Evaluation of a recombinant yeast cell estrogen screening assay.

Journal Article (Journal Article)

A wide range of chemicals with diverse structures derived from plant and environmental origins are reported to have hormonal activity. The potential for appreciable exposure of humans to such substances prompts the need to develop sensitive screening methods to quantitate and evaluate the risk to the public. Yeast cells transformed with plasmids encoding the human estrogen receptor and an estrogen responsive promoter linked to a reporter gene were evaluated for screening compounds for estrogenic activity. Relative sensitivity to estrogens was evaluated by reference to 17 beta-estradiol (E2) calibration curves derived using the recombinant yeast cells, MCF-7 human breast cancer cells, and a prepubertal mouse uterotrophic bioassay. The recombinant yeast cell bioassay (RCBA) was approximately two and five orders of magnitude more sensitive to E2 than MCF-7 cells and the uterotrophic assay, respectively. The estrogenic potency of 53 chemicals, including steroid hormones, synthetic estrogens, environmental pollutants, and phytoestrogens, was measured using the RCBA. Potency values produced with the RCBA relative to E2 (100) included estrone (9.6), diethylstilbestrol (74.3), tamoxifen (0.0047), alpha-zearalanol (1.3), equol (0.085), 4-nonylphenol (0.005), and butylbenzyl phathalate (0.0004), which were similar to literature values but generally higher than those produced by the uterotrophic assay. Exquisite sensitivity, absence of test compound biotransformation, ease of use, and the possibility of measuring antiestrogenic activity are important attributes that argue for the suitability of the RCBA in screening for potential xenoestrogens to evaluate risk to humans, wildlife, and the environment.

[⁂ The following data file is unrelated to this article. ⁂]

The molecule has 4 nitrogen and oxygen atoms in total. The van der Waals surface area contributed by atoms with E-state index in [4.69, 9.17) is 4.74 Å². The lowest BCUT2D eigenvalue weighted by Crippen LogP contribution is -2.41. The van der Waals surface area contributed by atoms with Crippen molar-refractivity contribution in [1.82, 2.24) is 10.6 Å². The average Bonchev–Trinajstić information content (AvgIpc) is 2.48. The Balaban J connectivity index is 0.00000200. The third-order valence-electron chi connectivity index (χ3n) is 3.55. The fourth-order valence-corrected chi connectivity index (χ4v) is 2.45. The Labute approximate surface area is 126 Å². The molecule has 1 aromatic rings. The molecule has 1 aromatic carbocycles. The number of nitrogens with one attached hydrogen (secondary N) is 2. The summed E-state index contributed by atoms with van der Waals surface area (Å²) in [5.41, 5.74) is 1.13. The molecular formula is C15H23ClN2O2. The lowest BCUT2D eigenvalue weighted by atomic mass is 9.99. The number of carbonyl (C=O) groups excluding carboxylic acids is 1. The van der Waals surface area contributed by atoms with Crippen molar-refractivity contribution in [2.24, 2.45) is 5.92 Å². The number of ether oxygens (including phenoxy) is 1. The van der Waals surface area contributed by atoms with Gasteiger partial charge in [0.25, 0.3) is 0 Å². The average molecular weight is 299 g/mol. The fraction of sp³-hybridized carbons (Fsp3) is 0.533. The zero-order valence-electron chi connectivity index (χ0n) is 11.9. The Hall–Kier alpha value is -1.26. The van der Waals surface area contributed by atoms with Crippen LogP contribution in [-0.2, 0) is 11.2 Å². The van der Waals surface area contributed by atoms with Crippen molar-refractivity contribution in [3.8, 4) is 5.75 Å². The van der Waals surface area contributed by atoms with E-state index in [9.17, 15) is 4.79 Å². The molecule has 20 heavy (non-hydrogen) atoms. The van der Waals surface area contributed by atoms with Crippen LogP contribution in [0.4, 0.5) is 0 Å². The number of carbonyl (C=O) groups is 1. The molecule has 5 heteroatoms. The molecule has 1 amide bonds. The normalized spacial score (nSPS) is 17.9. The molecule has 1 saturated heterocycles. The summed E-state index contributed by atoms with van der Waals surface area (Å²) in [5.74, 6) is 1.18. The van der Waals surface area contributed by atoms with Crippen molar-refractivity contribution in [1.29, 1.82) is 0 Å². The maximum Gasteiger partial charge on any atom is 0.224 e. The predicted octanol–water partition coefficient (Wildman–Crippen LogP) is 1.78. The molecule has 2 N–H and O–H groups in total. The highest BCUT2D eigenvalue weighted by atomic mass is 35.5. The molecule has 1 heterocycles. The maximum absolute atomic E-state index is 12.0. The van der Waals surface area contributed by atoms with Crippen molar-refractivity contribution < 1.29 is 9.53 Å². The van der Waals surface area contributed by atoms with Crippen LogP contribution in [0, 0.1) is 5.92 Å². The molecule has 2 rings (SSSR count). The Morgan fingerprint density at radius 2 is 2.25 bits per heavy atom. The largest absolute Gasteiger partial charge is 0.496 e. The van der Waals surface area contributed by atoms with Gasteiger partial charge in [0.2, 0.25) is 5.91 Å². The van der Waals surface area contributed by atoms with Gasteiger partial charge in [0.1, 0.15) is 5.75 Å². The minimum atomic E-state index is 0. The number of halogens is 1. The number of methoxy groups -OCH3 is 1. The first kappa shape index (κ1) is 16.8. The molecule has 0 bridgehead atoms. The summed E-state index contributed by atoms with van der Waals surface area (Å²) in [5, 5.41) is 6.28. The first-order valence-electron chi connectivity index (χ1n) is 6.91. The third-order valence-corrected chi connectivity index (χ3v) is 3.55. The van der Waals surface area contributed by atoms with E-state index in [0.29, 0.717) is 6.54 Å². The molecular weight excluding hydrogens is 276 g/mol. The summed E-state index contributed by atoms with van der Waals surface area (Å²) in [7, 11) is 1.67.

Full Text

Duke Authors

Cited Authors

  • Coldham, NG; Dave, M; Sivapathasundaram, S; McDonnell, DP; Connor, C; Sauer, MJ

Published Date

  • July 1997

Published In

Volume / Issue

  • 105 / 7

Start / End Page

  • 734 - 742

PubMed ID

  • 9294720

Pubmed Central ID

  • PMC1470103

International Standard Serial Number (ISSN)

  • 0091-6765

Digital Object Identifier (DOI)

  • 10.1289/ehp.97105734


  • eng

Conference Location

  • United States